So, what is a book producer?
Someone asked me recently why I call myself a book designer.
“What do you mean?” I asked. “I design books, don’t I? What else should I call myself?”
“But you don’t just design books, Joel,” was the reply. “Look at all the other things you do for people who want to publish a book.”
And you know, it was true. Based on the variety of services I provided for my clients, book producer would be a more fitting term.
Depending on the professional you hire, you’ll find that many have a wealth of book publishing knowledge that goes beyond the standard services they provide. Below we’ll look at the different types of book publishing professionals, or book producers, what they do, and which one can help get your book in shape for publishing.
We’ll Consider the Following:
The World of Book Professionals
Having that earlier conversation got me thinking about book producers, consultants, designers— or book professionals. These are the experts who are hired by authors to aid them in their publishing journey. Each of these occupations is a bit different, and each has a slightly different slant on the service they provide.
Because their titles aren’t fixed by any licensing body, the roles each plays are loosely defined, with lots of overlap. In the interest of consumer education, I thought it would be a service to give you my own take on these roles and how they differ.
As the name implies, a book designer is a skilled graphic artist specializing in book design. This can be interior (formatting) or exterior (cover) book design. Because design is linked to the way the book will be printed, book designers can also deal with book production—the physical manufacture of the finished volumes. Professional designers also understand marketing issues, since book covers are crucial parts of the positioning and marketing of books. Designers may be hired just to perform the cover design or the interior design, or they may be given an entire project to coordinate.
Book shepherds (also called consultants) are experienced guides who help authors through various stages of the book production and publication process. Shepherds may do some of the work on the book themselves or may hire out parts of the project. They will help directly or indirectly with the author’s needs for design, editing, marketing, forms filing, print brokering, distribution, and publicity.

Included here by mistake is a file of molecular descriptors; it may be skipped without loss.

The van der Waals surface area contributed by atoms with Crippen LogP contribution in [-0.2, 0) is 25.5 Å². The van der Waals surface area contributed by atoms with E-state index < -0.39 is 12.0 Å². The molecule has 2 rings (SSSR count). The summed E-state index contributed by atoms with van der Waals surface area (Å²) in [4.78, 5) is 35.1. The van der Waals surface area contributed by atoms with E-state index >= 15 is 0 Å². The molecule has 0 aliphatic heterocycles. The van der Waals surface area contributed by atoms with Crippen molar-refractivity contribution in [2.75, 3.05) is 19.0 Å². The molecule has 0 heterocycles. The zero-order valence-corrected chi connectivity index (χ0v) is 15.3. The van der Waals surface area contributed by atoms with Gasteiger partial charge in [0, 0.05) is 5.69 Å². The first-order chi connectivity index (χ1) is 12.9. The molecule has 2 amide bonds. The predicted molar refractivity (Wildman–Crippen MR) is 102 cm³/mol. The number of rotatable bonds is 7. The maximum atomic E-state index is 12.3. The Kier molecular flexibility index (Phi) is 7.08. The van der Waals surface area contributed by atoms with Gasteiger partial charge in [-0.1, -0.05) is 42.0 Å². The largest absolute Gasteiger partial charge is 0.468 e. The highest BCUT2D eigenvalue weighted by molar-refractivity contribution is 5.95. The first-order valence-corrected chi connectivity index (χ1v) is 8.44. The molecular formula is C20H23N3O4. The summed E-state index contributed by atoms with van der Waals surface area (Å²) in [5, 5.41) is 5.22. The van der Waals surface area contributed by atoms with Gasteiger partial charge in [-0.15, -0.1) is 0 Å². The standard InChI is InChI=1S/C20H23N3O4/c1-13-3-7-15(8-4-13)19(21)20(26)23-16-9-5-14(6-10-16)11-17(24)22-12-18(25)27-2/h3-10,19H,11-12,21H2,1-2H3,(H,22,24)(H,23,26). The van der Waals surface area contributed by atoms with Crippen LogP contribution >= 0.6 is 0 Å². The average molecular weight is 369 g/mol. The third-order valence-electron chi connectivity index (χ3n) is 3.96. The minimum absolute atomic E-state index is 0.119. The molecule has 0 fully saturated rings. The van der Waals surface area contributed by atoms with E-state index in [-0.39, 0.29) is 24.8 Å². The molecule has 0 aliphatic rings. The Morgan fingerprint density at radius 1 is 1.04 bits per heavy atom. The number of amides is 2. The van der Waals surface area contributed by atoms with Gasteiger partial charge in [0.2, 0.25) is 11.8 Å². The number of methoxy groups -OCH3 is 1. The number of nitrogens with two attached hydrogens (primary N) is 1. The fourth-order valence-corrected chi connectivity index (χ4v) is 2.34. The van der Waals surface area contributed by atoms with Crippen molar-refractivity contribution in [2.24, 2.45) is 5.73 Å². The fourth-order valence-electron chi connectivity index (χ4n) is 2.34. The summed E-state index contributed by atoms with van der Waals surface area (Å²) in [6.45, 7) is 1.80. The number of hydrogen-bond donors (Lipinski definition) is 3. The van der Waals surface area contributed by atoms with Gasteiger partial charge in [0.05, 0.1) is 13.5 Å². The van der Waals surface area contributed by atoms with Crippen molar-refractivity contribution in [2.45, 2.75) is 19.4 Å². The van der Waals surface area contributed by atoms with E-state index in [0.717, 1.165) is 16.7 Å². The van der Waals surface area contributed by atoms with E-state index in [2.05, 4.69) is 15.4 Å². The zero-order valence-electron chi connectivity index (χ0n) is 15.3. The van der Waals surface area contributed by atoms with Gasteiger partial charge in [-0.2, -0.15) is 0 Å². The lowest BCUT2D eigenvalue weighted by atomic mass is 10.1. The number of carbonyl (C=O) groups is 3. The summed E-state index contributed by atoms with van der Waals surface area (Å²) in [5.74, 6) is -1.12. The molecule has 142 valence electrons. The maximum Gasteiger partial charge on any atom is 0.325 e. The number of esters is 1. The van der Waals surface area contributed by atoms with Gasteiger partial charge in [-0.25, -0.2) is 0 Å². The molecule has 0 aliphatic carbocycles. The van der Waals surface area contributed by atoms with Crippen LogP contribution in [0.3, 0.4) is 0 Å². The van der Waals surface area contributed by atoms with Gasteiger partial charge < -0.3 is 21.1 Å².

A book doctor is usually called in by a publisher or other party to help “rescue” a manuscript that is otherwise publishable. Similar to a developmental editor, a book doctor looks at the big-picture elements of a book to see what’s not working, but unlike a developmental editor a book doctor will also step in and help with rewrites.
This is a catch-all term I used for many years, although I finally abandoned it. It seemed that my actual role in getting a book to press was something like a producer, or perhaps a general contractor. When working with clients, hiring illustrators, indexers, editors, proofreaders, and layout artists just came with the territory. I eventually stopped using the title. Why? No one else was using it, and I constantly had to explain what I meant.
This is the bonus round. A packager (also sometimes called a book producer—yes, industry terms do overlap and can be quite confusing) is a company that offers book outsourcing services to publishers. They produce an entire book including hiring all the writers, editors, and other professionals.
A book packager is to a publisher what a ghostwriter is to an author. They take the weight of creating the book off the shoulders of their clients. Once the book is finished, the publisher steps in and handles distribution, marketing, and publicity. Perhaps one of the earliest and most well-known examples of book packaging is the Hardy Boys and Nancy Drew mysteries, written by ghostwriters under Stratemeyer Syndicate.
Which Book Producer Do You Need?
Ultimately, the job of book producers is to help authors navigate the sometimes rocky journey of getting a book from idea to print. If you can find a book professional who has a breadth of knowledge about book publishing that extends beyond their main service, snag them quickly. They are probably a keeper.
As Judith Briles, an author and long-time publishing guide, puts it on her and Katherine Carol’s website, The Book Shepherd:
You need experienced shepherds and guides to partner with you as you create, strategize, develop, publish and achieve your publishing goals. You can’t do it alone without paying the price . . . you can spend your money creating a book that turns out to be so-so; or you can create a book that looks and feels classy, builds your brand and is a financial success.
Savvy authors are looking for the expert guidance necessary to make the most of their publishing opportunities. They want someone with the experience to know if what they are planning for their book won’t work and the insight to help clarify and realign their plans and make their dreams of publishing a book a reality. When you are searching for book publishing support, don’t settle. Find someone with the experience and expertise to give your book the support it needs to thrive.